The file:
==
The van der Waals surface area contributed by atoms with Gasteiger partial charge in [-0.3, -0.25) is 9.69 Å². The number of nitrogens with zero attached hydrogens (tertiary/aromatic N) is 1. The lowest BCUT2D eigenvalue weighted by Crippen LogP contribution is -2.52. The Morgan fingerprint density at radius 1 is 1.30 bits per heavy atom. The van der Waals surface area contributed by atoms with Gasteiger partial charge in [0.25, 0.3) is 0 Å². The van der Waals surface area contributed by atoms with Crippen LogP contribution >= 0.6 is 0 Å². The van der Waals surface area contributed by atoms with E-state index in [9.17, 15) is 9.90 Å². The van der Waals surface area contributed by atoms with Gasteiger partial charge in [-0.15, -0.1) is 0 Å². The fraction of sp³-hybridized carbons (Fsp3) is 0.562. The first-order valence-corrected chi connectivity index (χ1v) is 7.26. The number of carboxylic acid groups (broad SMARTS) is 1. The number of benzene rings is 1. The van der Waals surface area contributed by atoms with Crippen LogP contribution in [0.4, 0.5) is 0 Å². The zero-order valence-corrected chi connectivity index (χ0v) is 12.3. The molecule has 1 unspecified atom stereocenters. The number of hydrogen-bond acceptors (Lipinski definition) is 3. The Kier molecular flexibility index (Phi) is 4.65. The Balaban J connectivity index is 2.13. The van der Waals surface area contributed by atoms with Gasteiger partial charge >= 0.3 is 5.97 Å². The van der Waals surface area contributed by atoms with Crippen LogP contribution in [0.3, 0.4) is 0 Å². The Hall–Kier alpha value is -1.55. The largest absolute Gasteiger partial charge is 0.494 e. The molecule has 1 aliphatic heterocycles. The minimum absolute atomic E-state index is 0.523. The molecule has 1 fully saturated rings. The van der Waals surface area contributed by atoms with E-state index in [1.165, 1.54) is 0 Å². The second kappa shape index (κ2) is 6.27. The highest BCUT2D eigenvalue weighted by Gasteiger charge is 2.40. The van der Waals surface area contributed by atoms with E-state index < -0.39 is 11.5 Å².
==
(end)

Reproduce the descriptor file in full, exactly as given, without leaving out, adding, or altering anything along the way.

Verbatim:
The van der Waals surface area contributed by atoms with Gasteiger partial charge in [-0.3, -0.25) is 9.69 Å². The number of nitrogens with zero attached hydrogens (tertiary/aromatic N) is 1. The lowest BCUT2D eigenvalue weighted by Crippen LogP contribution is -2.52. The Morgan fingerprint density at radius 1 is 1.30 bits per heavy atom. The van der Waals surface area contributed by atoms with Gasteiger partial charge in [0.25, 0.3) is 0 Å². The van der Waals surface area contributed by atoms with Crippen LogP contribution >= 0.6 is 0 Å². The van der Waals surface area contributed by atoms with E-state index in [9.17, 15) is 9.90 Å². The van der Waals surface area contributed by atoms with Gasteiger partial charge in [-0.15, -0.1) is 0 Å². The fraction of sp³-hybridized carbons (Fsp3) is 0.562. The first-order valence-corrected chi connectivity index (χ1v) is 7.26. The number of carboxylic acid groups (broad SMARTS) is 1. The number of benzene rings is 1. The van der Waals surface area contributed by atoms with Crippen LogP contribution in [0.4, 0.5) is 0 Å². The zero-order valence-corrected chi connectivity index (χ0v) is 12.3. The molecule has 1 unspecified atom stereocenters. The number of hydrogen-bond acceptors (Lipinski definition) is 3. The Kier molecular flexibility index (Phi) is 4.65. The Balaban J connectivity index is 2.13. The van der Waals surface area contributed by atoms with Gasteiger partial charge >= 0.3 is 5.97 Å². The van der Waals surface area contributed by atoms with Crippen LogP contribution in [0.3, 0.4) is 0 Å². The Hall–Kier alpha value is -1.55. The largest absolute Gasteiger partial charge is 0.494 e. The molecule has 1 aliphatic heterocycles. The minimum absolute atomic E-state index is 0.523. The molecule has 1 fully saturated rings. The van der Waals surface area contributed by atoms with E-state index in [1.165, 1.54) is 0 Å². The second kappa shape index (κ2) is 6.27. The highest BCUT2D eigenvalue weighted by Gasteiger charge is 2.40. The van der Waals surface area contributed by atoms with E-state index < -0.39 is 11.5 Å².